As the first readers make their way through this book, they know Isaiah’s prophecies concerning the northern kingdom of Israel have come true. This may give them some degree of pause concerning the love of God. After all, He said he would send the Syrians and Philistines to devour them. He promised to scorch their land with His wrath – and He has (see chapters 9-10). The readers know God has carried away the nation of Israel into Assyrian captivity.
But the readers also know that God has promised similar punishment for them.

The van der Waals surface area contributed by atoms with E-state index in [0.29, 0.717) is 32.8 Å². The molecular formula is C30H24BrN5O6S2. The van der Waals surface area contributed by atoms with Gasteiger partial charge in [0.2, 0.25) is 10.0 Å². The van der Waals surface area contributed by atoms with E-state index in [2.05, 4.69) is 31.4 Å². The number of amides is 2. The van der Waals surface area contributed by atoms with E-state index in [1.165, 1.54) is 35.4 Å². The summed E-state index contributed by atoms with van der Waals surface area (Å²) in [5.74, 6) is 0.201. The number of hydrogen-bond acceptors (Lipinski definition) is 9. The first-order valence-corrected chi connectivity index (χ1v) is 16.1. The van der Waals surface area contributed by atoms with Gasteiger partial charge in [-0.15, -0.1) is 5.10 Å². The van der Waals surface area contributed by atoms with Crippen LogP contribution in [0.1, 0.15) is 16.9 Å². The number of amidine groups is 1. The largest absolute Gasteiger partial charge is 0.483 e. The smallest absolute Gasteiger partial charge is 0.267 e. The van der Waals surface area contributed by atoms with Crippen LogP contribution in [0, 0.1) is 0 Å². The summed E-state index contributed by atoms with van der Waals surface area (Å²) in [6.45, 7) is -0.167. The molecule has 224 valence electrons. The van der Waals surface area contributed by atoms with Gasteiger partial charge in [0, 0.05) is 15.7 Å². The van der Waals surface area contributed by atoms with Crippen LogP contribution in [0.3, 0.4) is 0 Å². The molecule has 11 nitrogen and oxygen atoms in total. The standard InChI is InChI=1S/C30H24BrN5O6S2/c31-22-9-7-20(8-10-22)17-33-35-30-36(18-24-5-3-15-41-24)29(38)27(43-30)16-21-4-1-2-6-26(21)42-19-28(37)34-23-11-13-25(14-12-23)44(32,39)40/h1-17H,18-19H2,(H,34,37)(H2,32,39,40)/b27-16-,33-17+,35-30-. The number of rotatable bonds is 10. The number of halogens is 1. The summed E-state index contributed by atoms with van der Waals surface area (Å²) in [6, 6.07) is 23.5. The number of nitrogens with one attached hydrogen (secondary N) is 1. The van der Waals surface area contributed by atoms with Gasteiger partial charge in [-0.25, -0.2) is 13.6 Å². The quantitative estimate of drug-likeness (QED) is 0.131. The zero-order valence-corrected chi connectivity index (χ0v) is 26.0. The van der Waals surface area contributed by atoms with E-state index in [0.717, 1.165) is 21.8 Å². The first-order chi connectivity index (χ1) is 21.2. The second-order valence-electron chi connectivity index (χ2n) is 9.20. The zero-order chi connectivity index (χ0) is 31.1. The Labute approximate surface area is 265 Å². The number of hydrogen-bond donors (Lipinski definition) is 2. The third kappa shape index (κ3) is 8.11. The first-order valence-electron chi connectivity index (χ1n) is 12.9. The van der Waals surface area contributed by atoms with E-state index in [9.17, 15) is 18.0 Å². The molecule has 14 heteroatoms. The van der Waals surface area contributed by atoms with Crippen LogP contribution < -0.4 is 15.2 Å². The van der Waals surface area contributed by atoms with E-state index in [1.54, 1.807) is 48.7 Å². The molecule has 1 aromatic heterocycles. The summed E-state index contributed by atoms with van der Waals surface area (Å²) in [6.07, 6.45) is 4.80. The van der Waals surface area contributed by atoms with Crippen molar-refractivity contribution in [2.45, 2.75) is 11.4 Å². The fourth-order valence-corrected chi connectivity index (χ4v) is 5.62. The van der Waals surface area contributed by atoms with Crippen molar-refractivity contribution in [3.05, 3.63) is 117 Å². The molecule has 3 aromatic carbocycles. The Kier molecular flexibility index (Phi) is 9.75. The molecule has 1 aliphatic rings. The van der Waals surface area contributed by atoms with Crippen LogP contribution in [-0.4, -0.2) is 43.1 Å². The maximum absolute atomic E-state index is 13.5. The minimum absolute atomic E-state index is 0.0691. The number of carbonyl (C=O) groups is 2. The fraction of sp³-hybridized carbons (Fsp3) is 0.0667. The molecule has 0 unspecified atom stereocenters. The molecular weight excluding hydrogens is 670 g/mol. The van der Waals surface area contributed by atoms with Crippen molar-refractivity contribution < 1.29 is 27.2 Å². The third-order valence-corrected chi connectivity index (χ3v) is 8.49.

Does it mean God has rejected His people, given them up forever?
No. Isaiah 27 (like the end of 10 and all of 11), promises that God’s people will endure – though only the descendants of those He has punished. But these people God restores will be changed. They will be a people who worship God according to His will. The people who are restored are not the same old folks who have endured God’s discipline and come out on the other side as they were before. Those people are forever lost. Restoration comes to those renewed in heart and life.
No matter how God disciplines His people, He never abandons them. But He only blesses those who turn to Him with all their heart.
But who is “Leviathan, the gliding serpent”? Leviathan is mentioned five times in Scripture. He is the creature of God, fearful in appearance and power and under only God’s control. He stands for all that is fearful in consideration of God’s disciplining hand.